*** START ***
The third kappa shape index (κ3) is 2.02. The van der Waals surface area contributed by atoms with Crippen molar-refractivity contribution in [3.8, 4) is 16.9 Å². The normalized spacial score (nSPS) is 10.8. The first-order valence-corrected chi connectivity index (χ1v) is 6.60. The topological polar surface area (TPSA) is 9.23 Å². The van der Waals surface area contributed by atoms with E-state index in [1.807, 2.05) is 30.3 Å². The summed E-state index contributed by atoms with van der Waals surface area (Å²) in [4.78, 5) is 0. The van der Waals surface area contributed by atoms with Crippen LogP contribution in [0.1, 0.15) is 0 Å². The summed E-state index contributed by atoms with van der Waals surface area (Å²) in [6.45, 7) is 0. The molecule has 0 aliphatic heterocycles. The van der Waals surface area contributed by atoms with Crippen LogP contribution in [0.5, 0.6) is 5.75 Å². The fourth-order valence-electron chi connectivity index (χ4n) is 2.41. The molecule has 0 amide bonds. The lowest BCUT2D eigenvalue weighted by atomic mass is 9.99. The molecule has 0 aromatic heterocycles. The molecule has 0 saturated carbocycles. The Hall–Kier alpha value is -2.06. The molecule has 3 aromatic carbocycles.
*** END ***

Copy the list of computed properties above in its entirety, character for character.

The third kappa shape index (κ3) is 2.02. The van der Waals surface area contributed by atoms with Crippen molar-refractivity contribution in [3.8, 4) is 16.9 Å². The normalized spacial score (nSPS) is 10.8. The first-order valence-corrected chi connectivity index (χ1v) is 6.60. The topological polar surface area (TPSA) is 9.23 Å². The van der Waals surface area contributed by atoms with E-state index in [1.807, 2.05) is 30.3 Å². The summed E-state index contributed by atoms with van der Waals surface area (Å²) in [4.78, 5) is 0. The van der Waals surface area contributed by atoms with Crippen LogP contribution in [0.1, 0.15) is 0 Å². The summed E-state index contributed by atoms with van der Waals surface area (Å²) in [6.45, 7) is 0. The molecule has 0 aliphatic heterocycles. The van der Waals surface area contributed by atoms with Crippen LogP contribution in [0.5, 0.6) is 5.75 Å². The fourth-order valence-electron chi connectivity index (χ4n) is 2.41. The molecule has 0 amide bonds. The lowest BCUT2D eigenvalue weighted by atomic mass is 9.99. The molecule has 0 aromatic heterocycles. The molecule has 0 saturated carbocycles. The Hall–Kier alpha value is -2.06. The molecule has 3 aromatic carbocycles.